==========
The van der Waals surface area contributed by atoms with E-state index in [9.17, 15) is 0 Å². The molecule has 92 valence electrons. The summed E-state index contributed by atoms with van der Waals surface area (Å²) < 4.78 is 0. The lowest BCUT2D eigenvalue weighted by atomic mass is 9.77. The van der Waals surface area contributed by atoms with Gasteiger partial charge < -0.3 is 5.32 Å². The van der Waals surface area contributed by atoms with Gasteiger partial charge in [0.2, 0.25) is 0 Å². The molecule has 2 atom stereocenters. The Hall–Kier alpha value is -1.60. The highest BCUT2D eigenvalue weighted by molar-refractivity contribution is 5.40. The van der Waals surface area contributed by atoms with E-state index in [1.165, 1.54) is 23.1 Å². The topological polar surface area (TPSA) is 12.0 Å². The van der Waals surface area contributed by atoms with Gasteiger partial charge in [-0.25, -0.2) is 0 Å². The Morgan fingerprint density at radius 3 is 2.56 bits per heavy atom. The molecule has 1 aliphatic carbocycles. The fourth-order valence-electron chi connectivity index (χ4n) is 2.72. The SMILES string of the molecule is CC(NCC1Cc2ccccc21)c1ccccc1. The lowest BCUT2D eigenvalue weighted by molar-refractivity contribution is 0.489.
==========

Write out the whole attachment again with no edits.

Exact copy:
The van der Waals surface area contributed by atoms with E-state index in [9.17, 15) is 0 Å². The molecule has 92 valence electrons. The summed E-state index contributed by atoms with van der Waals surface area (Å²) < 4.78 is 0. The lowest BCUT2D eigenvalue weighted by atomic mass is 9.77. The van der Waals surface area contributed by atoms with Gasteiger partial charge < -0.3 is 5.32 Å². The van der Waals surface area contributed by atoms with Gasteiger partial charge in [0.2, 0.25) is 0 Å². The molecule has 2 atom stereocenters. The Hall–Kier alpha value is -1.60. The highest BCUT2D eigenvalue weighted by molar-refractivity contribution is 5.40. The van der Waals surface area contributed by atoms with E-state index in [1.165, 1.54) is 23.1 Å². The topological polar surface area (TPSA) is 12.0 Å². The van der Waals surface area contributed by atoms with Gasteiger partial charge in [-0.25, -0.2) is 0 Å². The Morgan fingerprint density at radius 3 is 2.56 bits per heavy atom. The molecule has 1 aliphatic carbocycles. The fourth-order valence-electron chi connectivity index (χ4n) is 2.72. The SMILES string of the molecule is CC(NCC1Cc2ccccc21)c1ccccc1. The lowest BCUT2D eigenvalue weighted by molar-refractivity contribution is 0.489.